from the Icebox inbox – 52

Haiku poems (and one haibun) selected from Icebox submissions (Jan. – Mar. 2022) by Sosui (Nobuyuki Yuasa):

ancestral house
the old tree and I
share our memories         Mira

last sliver of sunlight
gray geese still honking, grazing
on dark earth                        Sydney Solis

arises from the fog
and disappears in it –
the pilgrim                            Momiji

jasmine scent…
morning sun warms
the bellies of storks              K. Ramesh

No Fishing sign
a heron’s eye
catches mine                        John Parsons

Haibun:
Under my high-legged sofa is an old brown suitcase with remnants from my dear deceased parents. It has been sitting there since my sister and I cleared out our childhood home nine years ago. Like a constant reminder, it has been on our “to do” list since: sorting out diaries, letters from relatives and papers from our father’s work as professor. But each time my sister visited, we postponed it as just too much – just now – when the sun was shining or a museum or film lured us to less heartbreaking activities. We know how fast we packed that heavy old thing! Years went by and last May my little sister became ill with cancer and died after just one month. So short a time to say all the unsaid things from a long life! Now I am the sole matriarch and the suitcase has been shouting at me to be opened. To my surprise my father wrote drafts of his correspondence.
The paper crackles
Thin between my fingertips
Letters from beloved                Ulla Bruun

Once a lump of clay—
Three sharp pieces in the sink
still hold memories                   David Sinex

Crooner’s recording
From a promenade bandstand
Vies with wind and waves.         Kamome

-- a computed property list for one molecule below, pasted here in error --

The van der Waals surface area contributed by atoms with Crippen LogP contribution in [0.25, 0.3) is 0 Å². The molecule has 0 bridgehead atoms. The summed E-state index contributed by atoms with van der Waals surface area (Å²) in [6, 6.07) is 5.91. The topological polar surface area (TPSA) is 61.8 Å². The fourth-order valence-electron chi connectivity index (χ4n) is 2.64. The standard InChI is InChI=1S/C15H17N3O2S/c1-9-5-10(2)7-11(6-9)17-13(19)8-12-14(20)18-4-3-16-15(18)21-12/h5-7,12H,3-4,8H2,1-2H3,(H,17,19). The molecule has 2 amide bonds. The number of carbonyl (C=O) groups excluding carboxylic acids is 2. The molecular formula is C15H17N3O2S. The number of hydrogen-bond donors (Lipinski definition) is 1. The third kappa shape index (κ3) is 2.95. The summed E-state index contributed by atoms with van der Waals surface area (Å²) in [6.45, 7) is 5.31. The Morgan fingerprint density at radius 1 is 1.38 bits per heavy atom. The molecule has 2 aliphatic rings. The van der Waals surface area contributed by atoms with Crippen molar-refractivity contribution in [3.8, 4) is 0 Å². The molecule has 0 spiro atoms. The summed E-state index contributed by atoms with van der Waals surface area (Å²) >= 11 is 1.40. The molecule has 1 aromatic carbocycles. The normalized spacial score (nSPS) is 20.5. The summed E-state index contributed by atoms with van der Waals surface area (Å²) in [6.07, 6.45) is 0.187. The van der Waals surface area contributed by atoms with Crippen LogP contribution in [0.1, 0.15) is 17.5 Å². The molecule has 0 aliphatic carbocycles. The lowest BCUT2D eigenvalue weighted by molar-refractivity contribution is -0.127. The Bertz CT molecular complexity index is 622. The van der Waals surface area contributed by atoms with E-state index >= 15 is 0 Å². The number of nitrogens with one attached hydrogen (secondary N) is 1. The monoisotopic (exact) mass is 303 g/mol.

in the dance of snowflakes
a Japanese white-eye begs food
from me in the garden               Yoshiharu Kondo

Sosui’s comments:

The criteria used in my selection were (1) to choose one piece from each contributor and (2) to choose the poems that struck my heart in one way or another. My comments are as follows.

Both the author and the tree may be silent, but Mira’s poem is very eloquent nonetheless. Sydney Solis’s poem is a beautiful description of an evening scene. I wondered if it might be possible to move ‘grazing’ to the third line, though. Momiji’s poem not only describes the fog but also the inner mind of the pilgrim very well—full of anxiety but looking for peace. K. Ramesh’s poem is a vivid description of a morning scene. I smelled jasmine and felt the warmth of the sunlight. John Parsons’s poem catches a poignant moment well. I happen to be a fisherman myself, and have always detested ‘No Fishing’ signs and enjoyed meeting herons. Although they are our rivals, they can sit on a stone in the stream like a philosopher. They do have very sharp eyes, though.

Ulla Bruun’s haibun deals with a common theme, but I found it very sincere. I chose only one of the poems after the prose section, but it is a powerful one with which to conclude the piece. I found David Sinex’s poem somewhat mystifying, but thought-provoking at the same time. I wondered if it might not be possible to add a short prose paragraph to make the poem more understandable. Kamome’s poem describes the loud voice of the singer effectively. I wonder, though, which is really louder, the singer’s voice or the wind and waves. Singers nowadays may use electronic devices to make their voices very loud but, even so, winds and waves are more powerful, or at least it should be so. I enjoyed reading Yoshiharu’s poem on white-eyes (mejiro). I am also fond of these tiny green birds. Spring does not come until they are around.

Please allow me also to share a few haiku poems of my own. Feel free either to skip them altogether or to send me your own comments through the reply box.

The sky dawns today
Flushed in the softest of pink —
We know spring is here.        ほんのりとピンクに染まる春の朝

A pair of crows fly
From a plum blossom village
To their mountain home.       梅が咲く里から山へ鴉二羽

A pair of white-eyes